• NSF data:5

    • The requests for proposals (RFPs);

    • Data contained in proposals submitted by departments in the mathematical sciences;

    • Reports from NSF site visits to the departments that submitted proposals;

    • Results of NSF proposal review panels;

    • Annual reports submitted by awardees;

    • Reports from NSF 3rd-year site visits to awardees, which provide input into decisions on whether or not to continue grants into the 4th and 5th years;

    • Final reports submitted by awardees;

  • Enrollment data and information on degrees awarded, which are collected by the American Mathematical Society;

  • Information collected by the Department of Education’s National Center for Education Statistics through its Integrated Postsecondary Education Data System (IPEDS);

  • Information collected by the committee:

    • The information from a conference call conducted with members of VIGRE site-visit teams;

    • Presentations at full committee meetings; and

  • A survey conducted by the committee of all PhD-granting mathematics, applied mathematics, and statistics departments in the United States.

Chapter 1 defines the committee’s interpretation of its charge, its sources of information, and the scope and approach of its evaluation. Chapter 2 documents the wide range of concerns that contributed to the creation of the VIGRE program, as reflected in a series of high-level reports published between 1994 and 1998. These reports provide a context for understanding and evaluating the VIGRE program. Chapter 3 describes the VIGRE award process and reviews the progression of VIGRE goals from the inception of the program until the present, indicating that although the core goals have remained consistent over time, the program’s emphasis has changed, as have goals outside the core.

In Chapter 4, the committee reviews NSF’s administration of the VIGRE program, and in Chapter 5 the committee uses information generated from its data sources and its own expertise to review the achievements of the program. In Chapter 6, on the basis of its review of the VIGRE program and its accomplishments, the committee develops nine recommendations, which it presents below in this Summary and which are discussed more fully in Chapter 6.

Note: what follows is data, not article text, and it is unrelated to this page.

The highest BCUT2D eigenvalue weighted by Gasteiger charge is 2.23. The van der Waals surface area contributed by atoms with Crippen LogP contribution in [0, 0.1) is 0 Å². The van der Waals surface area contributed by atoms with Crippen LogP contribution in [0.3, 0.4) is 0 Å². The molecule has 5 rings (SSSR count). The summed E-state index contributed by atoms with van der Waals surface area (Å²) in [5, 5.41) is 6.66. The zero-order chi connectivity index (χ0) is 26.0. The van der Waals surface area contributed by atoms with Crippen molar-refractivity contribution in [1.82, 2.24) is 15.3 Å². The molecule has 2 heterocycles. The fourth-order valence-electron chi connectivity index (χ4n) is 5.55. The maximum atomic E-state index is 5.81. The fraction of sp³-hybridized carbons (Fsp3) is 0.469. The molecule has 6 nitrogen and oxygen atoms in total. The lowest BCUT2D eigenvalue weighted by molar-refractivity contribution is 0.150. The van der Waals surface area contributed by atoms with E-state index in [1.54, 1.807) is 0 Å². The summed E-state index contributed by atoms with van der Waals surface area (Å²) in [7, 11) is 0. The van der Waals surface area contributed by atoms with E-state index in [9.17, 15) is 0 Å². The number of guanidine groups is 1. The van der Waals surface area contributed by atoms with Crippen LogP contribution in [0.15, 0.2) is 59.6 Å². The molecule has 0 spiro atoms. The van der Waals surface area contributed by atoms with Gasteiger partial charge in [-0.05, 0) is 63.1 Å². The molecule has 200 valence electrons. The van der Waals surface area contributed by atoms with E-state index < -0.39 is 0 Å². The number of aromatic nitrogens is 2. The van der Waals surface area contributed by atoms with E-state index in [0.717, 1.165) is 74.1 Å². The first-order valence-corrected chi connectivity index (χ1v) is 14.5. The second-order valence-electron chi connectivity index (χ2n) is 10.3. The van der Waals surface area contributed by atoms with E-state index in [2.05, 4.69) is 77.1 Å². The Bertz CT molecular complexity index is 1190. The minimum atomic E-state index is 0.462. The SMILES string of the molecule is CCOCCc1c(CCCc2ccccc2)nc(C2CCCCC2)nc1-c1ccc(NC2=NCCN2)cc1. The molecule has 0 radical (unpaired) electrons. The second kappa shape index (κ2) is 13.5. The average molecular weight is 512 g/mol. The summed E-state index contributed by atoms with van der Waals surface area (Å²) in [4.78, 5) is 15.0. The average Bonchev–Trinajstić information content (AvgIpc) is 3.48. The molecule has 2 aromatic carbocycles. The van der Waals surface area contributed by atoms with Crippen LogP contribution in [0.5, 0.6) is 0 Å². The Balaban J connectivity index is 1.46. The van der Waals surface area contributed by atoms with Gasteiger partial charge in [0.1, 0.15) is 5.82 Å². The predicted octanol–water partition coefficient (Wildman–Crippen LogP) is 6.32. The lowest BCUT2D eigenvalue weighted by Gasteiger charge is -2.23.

Recommendations 1 and 2 respond to the committee’s first charge, to review the goals of VIGRE, and to its third charge, to draw conclusions about the program’s achievements. The committee finds that, although some clarification is needed, the goals of the program are worthwhile and the VIGRE program is an appropriate way to foster those goals. Impressive examples show that VIGRE has had a meaningful impact on the educational programs of departments, leading to the kind of systemic change called for when the program was conceived. With the changes described in this report, VIGRE will serve a valuable purpose that is consistent with its original design.

Recommendation 8 is in response to the second and fourth charges, to evaluate current practices for steering and assessing VIGRE and to develop plans for future data-driven assessments and collection.


The committee regrets that the committee itself was not allowed access to some NSF source documents, such as proposals submitted to the VIGRE program and reviews of departments with VIGRE grants. Conflicting requirements exist between the NSF, whose policy is that these documents not be made public, and the NRC, which is required by law to make public most documents received by a committee in the course of a study. Although access was allowed to NRC staff, who reviewed and summarized some of these documents and provided some statistical analysis, direct access by committee members would have aided the committee in formulating conclusions and recommendations.

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